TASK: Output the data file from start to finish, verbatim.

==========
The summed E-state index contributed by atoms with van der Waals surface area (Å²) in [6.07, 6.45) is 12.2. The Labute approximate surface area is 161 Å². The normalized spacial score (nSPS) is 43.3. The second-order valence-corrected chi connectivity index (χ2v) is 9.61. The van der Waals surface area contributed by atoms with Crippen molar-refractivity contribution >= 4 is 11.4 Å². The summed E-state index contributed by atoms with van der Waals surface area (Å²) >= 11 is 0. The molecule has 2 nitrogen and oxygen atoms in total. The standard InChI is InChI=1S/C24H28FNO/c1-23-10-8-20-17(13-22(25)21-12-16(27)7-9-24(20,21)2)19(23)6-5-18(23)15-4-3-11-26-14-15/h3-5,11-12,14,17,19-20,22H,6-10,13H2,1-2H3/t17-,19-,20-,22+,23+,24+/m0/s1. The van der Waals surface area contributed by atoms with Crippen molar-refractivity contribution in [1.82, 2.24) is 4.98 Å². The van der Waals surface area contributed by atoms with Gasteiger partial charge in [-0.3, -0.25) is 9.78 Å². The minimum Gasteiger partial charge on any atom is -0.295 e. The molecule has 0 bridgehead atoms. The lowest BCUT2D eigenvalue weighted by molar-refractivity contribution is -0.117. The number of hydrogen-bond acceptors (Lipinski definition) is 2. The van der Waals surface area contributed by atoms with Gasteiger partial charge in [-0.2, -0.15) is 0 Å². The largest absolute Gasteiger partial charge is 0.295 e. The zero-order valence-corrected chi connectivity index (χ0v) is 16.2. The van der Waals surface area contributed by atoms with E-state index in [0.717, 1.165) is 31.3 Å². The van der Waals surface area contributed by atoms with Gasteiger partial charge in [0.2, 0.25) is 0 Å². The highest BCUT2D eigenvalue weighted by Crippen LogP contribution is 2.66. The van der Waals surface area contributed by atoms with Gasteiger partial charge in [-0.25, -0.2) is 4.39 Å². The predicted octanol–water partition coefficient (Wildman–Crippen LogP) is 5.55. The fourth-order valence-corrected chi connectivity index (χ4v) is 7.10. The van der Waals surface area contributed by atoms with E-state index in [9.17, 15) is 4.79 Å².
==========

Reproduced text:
The summed E-state index contributed by atoms with van der Waals surface area (Å²) in [6.07, 6.45) is 12.2. The Labute approximate surface area is 161 Å². The normalized spacial score (nSPS) is 43.3. The second-order valence-corrected chi connectivity index (χ2v) is 9.61. The van der Waals surface area contributed by atoms with Crippen molar-refractivity contribution >= 4 is 11.4 Å². The summed E-state index contributed by atoms with van der Waals surface area (Å²) >= 11 is 0. The molecule has 2 nitrogen and oxygen atoms in total. The standard InChI is InChI=1S/C24H28FNO/c1-23-10-8-20-17(13-22(25)21-12-16(27)7-9-24(20,21)2)19(23)6-5-18(23)15-4-3-11-26-14-15/h3-5,11-12,14,17,19-20,22H,6-10,13H2,1-2H3/t17-,19-,20-,22+,23+,24+/m0/s1. The van der Waals surface area contributed by atoms with Crippen molar-refractivity contribution in [1.82, 2.24) is 4.98 Å². The van der Waals surface area contributed by atoms with Gasteiger partial charge in [-0.3, -0.25) is 9.78 Å². The minimum Gasteiger partial charge on any atom is -0.295 e. The molecule has 0 bridgehead atoms. The lowest BCUT2D eigenvalue weighted by molar-refractivity contribution is -0.117. The number of hydrogen-bond acceptors (Lipinski definition) is 2. The van der Waals surface area contributed by atoms with Gasteiger partial charge in [-0.2, -0.15) is 0 Å². The largest absolute Gasteiger partial charge is 0.295 e. The zero-order valence-corrected chi connectivity index (χ0v) is 16.2. The van der Waals surface area contributed by atoms with E-state index in [0.717, 1.165) is 31.3 Å². The van der Waals surface area contributed by atoms with Gasteiger partial charge in [0.2, 0.25) is 0 Å². The highest BCUT2D eigenvalue weighted by Crippen LogP contribution is 2.66. The van der Waals surface area contributed by atoms with Gasteiger partial charge in [-0.25, -0.2) is 4.39 Å². The predicted octanol–water partition coefficient (Wildman–Crippen LogP) is 5.55. The fourth-order valence-corrected chi connectivity index (χ4v) is 7.10. The van der Waals surface area contributed by atoms with E-state index in [9.17, 15) is 4.79 Å².